If you go for the ebook option yet have aspirations to sell your book at at events or use it as a promotional tool you, will still need a hard copy version.
For print on demand (no need to pay for a big publishing run upfront) you can use Kindle Direct Publishing service or research independent companies such as lulu.com.
With on demand printers it's important to do the figures. I recently research this option for myself for my book, I found that by the time Amazon had deducted their costs I would have had to sell thousands of books before I even started to make any money.
With every digital sale, and because my book is fairly short, I decided instead to offer a free illustrated version that could be downloaded as a PDF and printed out. This has proved to be quite popular.
I tell you about this so you make sure you do some serious costing before you commit to "free on demand publishing".
Also, if you decide to outsource the formatting process, be sure to compare prices and get a firm quote that includes what will be any additional costs for alterations, etc.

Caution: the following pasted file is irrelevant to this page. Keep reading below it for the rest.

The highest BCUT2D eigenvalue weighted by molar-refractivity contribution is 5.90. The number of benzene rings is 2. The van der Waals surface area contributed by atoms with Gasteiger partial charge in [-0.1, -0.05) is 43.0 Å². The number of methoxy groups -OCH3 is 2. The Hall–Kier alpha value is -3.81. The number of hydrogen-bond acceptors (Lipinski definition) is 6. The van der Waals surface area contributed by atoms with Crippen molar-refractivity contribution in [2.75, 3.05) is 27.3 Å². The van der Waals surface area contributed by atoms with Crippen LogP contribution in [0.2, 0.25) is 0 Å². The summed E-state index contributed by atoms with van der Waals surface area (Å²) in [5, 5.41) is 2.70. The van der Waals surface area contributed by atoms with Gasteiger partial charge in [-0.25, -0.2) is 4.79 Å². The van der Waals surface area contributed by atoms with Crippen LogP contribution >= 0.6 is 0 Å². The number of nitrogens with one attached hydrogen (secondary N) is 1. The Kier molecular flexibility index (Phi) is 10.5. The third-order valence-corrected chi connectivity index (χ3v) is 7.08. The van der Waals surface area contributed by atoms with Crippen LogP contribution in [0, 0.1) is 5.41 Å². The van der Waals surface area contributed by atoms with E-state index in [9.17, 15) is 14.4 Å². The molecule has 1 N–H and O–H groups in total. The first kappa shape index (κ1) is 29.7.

There are lots of companies offering to hand-hold you through the process of writing, editing, publishing and distributing your book. Their courses and services can range from excellent to pretty useless, depending on what you need, so you definitely need "caveat emptor" before you enrol.
If you decide to get help writing a book and getting it published in this way, please, please check out the credentials of the person or organisation and past results they have achieved for their authors.
Check out some of the published work that has gone through their system and speak to other authors who have used them. Make sure all that was offered, was delivered - such as editing and proofing and marketing and distribution and whether these were included or cost extra.